To start our conversation on the strategic theme of Learner Pathways, Brenda Walton has written the following post. Thank you Brenda!
Click "Read more" to see the entire post, then please add to the discussion with your own comment. New to blogging? See the Dec. 22 post: "How to post a comment".
Take it away, Brenda. --Scott
Learner Pathways - from Brenda Walton, Associate Registrar
To what extent should Douglas College strengthen its relationships with universities to enhance our University Transfer program? How can we make internal and external transfer pathways as open and clear as possible?
There are three challenges that come to mind immediately. We need to improve the transfer process for some of our programs. We need to consider other institutional partners. And we need to review our programs to capitalize on credential laddering.
Many of our programs have seamless transfer to third year for degree programs, however, some of our programs do not and therefore result in students having to take additional course work or bridging courses. They now see that they have to spend more money and time which may result in them not completing a credential as per a specific timeline.
Unfortunately, when there are difficulties, all of our programs tend to get tarred by the same brush. Some of our program articulation agreements need to be reviewed and programs may need some redevelopment to specifically improve the transfer process.
I believe we need to start looking for other partners such as Royal Roads – e.g., their BA in Professional Communication comes to mind. Thompson Rivers University, especially their Open Learning Division, is another option we should be targeting.
With more of our students opting to take courses part-time, it's clear that many of them are working and going to school. Online course work may be enticing to a segment of our student population now, in addition to allowing them a broader range of degree options.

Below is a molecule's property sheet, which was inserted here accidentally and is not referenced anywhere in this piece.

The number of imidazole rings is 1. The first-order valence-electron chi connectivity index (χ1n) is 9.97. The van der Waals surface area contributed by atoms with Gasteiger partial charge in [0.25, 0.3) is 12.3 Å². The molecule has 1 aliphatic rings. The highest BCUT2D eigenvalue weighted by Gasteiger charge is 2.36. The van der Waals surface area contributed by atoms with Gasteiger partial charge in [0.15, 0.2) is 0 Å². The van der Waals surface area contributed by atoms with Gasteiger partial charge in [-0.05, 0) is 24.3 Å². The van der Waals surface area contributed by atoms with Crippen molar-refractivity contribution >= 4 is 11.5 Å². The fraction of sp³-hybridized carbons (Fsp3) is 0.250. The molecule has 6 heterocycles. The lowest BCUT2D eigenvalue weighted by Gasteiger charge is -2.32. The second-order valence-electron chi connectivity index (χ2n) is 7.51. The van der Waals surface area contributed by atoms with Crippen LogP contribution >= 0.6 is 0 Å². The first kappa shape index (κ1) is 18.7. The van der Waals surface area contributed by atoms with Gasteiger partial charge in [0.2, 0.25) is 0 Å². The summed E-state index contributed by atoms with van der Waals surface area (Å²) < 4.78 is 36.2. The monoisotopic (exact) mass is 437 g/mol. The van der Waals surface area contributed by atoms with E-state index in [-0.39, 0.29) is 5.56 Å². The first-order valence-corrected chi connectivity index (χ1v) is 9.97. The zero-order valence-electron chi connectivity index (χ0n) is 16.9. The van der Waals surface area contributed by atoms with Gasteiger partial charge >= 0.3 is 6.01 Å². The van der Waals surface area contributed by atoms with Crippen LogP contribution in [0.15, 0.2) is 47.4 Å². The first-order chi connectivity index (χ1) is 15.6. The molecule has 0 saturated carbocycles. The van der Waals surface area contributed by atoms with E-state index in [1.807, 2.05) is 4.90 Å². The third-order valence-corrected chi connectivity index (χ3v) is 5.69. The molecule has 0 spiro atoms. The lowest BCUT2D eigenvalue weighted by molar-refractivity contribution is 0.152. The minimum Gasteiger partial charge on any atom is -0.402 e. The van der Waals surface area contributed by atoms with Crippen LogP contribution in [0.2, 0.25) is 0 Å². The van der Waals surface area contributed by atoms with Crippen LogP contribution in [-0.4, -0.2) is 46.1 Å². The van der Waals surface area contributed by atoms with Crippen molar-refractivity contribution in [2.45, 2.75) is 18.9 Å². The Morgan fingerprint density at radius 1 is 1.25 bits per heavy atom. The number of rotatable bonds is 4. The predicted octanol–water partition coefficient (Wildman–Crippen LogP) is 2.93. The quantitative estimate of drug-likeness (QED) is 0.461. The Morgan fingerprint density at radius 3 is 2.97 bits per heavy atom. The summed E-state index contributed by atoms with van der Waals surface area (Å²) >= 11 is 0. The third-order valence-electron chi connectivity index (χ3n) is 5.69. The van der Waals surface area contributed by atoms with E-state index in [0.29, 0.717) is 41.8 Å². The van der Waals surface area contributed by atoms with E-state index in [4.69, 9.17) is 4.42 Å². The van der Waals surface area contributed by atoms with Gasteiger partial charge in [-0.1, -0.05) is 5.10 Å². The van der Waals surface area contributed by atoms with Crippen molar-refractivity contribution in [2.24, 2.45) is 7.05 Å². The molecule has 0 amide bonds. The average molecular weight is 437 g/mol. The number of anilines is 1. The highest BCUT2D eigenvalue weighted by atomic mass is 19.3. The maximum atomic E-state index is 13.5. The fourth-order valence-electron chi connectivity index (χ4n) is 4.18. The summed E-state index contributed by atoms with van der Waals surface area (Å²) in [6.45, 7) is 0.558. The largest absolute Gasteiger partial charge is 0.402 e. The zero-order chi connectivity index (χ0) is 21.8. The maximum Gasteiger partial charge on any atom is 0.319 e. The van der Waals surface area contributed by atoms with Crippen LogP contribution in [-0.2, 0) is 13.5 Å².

Douglas has little to offer our students with respect to UBC articulation agreements yet we offer a good variety of sciences, health sciences, computer sciences and sport sciences. Perhaps something in one of these disciplines would be appropriate now.
Finally, we have many students coming to us from BCIT and many of our students going to BCIT. In addition to looking at BCIT for partnerships, since we both are heavy into Business and Health Sciences, I suggest our institutions look at a reciprocity agreement allowing DC employees to take a limited number of BCIT courses for free and vice versa. Since both institutions offer quite different credentials, and since this as a benefit in both Support Staff Collective Agreements, this type of reciprocity may be beneficial to both institutions provided appropriate restrictions are included in an agreement.
We need to look at our programs and develop or redevelop programs that ladder from one credential to another. Allowing the student to step out of a program at a lower credential level (e.g., certificate level) with an option to step back in, giving the student the opportunity to leave with a viable credential that would assist them in the job market, but also having the knowledge that they can come back and continue their education, working on a higher level credential, without having to repeat, duplicate, or take bridging courses.
Taking this a step further, I would like to see us extend this laddering concept to the program pre-entry level. If a student does not meet admission requirements, we need to look at options that would allow us to admit a student to a “pre-entry” program that will allow the student to do some upgrading concurrently while “testing the waters” of college life and the environment to gauge whether this is what they really want. We need to guarantee, provided the student is successful at the pre-entry level, continuation to the next credential level.
Now what do you think? Please use the comment feature to share your thoughts.